How do you get ADAM? By getting your hands on a little sister; creepy little girls that go around taking ADAM from the dead bodies that litter Rapture. How do you get to the little sisters? By defeating their brutish guardians the Big Daddies. A hell of a lot easier said than done unfortunately. If you aren't interested in attaining new powers then you can just walk away from these battles, as Big Daddies will not attack unless provoked first. This allows for very deep strategy before you even make your first move, and doing this is by far the easiest way of disposing of these fearsome opponents. You can lay trip wires in the hall way, put a swirling wind trap on the floor with a proximity mine just above. There's so many ways to tackle this, and because of the save anywhere feature, experimentation is almost encouraged.
Once you engage in confrontation with the Big Daddy, be prepared for one of the most frighteningly intense scraps you will likely ever experience in a game. For the few minutes you're taking on a Big Daddy, it becomes complete and utter mayhem. Frantically backtracking as you wait for your shotgun to reload for what seems like an eternity, only to be walloped and sent flying across the room into a table. The only reason you're still alive is because you bought a plasmid that freezes the Big Daddy in his place, buying the player precious few seconds to get away and re-group. This is just one of many different and exhilarating scenarios I faced in my many altercations with the Big Daddy.
When you've defeated the Bid Daddy, it's a matter of what to do with the Little Sister. You have two options; the first is to harvest her, which gets players maximum ADAM but sadly kills the Little Sister in the process. The second option is to save her. She doesn't die, netting players a reward but you receive less ADAM as a result. It's a moral decision that players must partake in, you never see what happens to the Little Sister when you harvest her, so it's not quite the ethical dilemma it's been made out to be. What you decide to do though will affect what happens at the game's conclusion, so for those players wanting to witness every possible ending, you will have to complete the game more than once.
The combat in general is of a very high quality; this is all down to the superb enemy A.I. The splicers (of which there are many different types) react in the ways you'd expect. If you've got a group of them covered in a hallway, then some will go around and attack you from behind and side on. If you've got a splicer close to death and they happen to be near a health station, then they will go to it and regenerate their health. One way to combat this little predicament is to hack the station so that it poisons anyone that uses it. If a security camera spots you, feel free to hack the bots and get them on your side. Hacking in general is done through a brief mini game, it's fun at first but quickly becomes tiresome, and you'll soon look to auto hacking and buying out' free hacks whenever you have the cash to do so. The possibilities are endless. If you do die then players will be transported to the nearest vita chamber where you can continue whatever is you were doing. This helps keep a steady flow, the only criticism with this is that players may find it too easy, and that the consequences of death aren't all that intimidating.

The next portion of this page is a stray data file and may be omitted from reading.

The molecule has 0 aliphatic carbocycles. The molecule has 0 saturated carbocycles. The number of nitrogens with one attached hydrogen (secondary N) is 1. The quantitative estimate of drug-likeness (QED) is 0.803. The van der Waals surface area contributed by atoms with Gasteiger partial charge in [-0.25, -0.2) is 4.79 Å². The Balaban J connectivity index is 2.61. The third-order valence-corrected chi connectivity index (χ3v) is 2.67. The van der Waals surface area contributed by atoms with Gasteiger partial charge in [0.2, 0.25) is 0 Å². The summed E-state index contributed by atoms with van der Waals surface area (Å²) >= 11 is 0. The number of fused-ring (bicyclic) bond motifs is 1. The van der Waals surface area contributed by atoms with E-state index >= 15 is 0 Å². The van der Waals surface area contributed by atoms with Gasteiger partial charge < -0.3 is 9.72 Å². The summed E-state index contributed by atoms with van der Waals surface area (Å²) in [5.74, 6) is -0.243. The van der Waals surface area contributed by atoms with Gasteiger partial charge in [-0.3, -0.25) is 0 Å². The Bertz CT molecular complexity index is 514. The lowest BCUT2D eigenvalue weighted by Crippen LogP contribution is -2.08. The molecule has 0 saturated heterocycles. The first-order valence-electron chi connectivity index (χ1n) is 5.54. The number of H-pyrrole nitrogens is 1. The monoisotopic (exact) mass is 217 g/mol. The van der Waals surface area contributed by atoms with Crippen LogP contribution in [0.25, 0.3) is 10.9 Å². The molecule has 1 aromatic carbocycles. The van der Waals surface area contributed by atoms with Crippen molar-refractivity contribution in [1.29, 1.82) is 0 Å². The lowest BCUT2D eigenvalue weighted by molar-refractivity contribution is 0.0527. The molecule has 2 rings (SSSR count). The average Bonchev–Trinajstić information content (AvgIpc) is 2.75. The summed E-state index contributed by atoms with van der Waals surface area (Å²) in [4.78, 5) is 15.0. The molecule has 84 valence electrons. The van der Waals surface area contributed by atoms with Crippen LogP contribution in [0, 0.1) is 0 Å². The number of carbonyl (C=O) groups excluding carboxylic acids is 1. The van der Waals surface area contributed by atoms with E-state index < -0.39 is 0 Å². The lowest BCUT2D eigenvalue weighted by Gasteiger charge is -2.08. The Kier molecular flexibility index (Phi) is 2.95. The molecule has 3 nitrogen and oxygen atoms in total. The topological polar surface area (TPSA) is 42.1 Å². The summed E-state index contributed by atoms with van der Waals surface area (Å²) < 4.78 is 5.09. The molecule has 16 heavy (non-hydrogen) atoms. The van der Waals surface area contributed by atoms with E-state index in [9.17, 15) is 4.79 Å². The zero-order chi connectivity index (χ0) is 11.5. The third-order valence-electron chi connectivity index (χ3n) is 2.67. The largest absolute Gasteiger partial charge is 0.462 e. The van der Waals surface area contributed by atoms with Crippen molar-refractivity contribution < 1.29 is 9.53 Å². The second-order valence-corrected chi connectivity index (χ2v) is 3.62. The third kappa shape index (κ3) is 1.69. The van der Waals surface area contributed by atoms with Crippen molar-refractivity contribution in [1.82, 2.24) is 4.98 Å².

Going back to the beginning of the game when Jack resurfaces to behold the aftermath of the plane crash. I had this wonderful moment where I sat still for a good while waiting for what I thought was a pre-rendered cut scene to finish, only to realise that I could move and this was indeed gameplay. Such is the graphical splendour of BioShock. The game is easily in the top echelon of visual stunners alongside the likes of Gears of War. Everything around you is positively dripping with atmosphere, the art direction is quite possibly the finest I've ever seen and on a technical level, BioShock provided me with plenty of wow' moments. It's not all perfection, there are some poor textures here and there and the frame rate does dip a tad when things get a little hectic, but these are so outweighed by the flagrant beauty that is Rapture, that you will find it very hard to care.
Even better than the visuals is the sound. In a game where atmosphere and immersion is paramount, 2K Games has done a phenomenal job of keeping everything at a consistently high level. The music is in keeping with the 1940's art deco theme. Players will be constantly turning around in anxiety as they here a scuttle in the distance. Players will be immediately sucked into the world of Rapture, and Irrational Games can only be commended for building up such a sense of paranoia in the players mind through the use of sound effects alone.
BioShock is a title that gamers spend their whole lives waiting to play. Something that delivers on an absurdly high level in every department, and one that never dips in quality for the 15-20 hours that it lasts. Sure the game is a little linear, contrasting to the go anywhere, do anything nature that the level design maybe suggests. And perhaps the enemies could have been better designed so that they aren't all pretty much identical. Yet, it's just all too easy to cast these minor issues aside to the back of the brain because everything else has been executed to absolute perfection. It's time to put down a deposit, because once you enter Rapture, you will never, ever want to leave again.
Reviewer's Score: 10/10 | Originally Posted: 08/23/07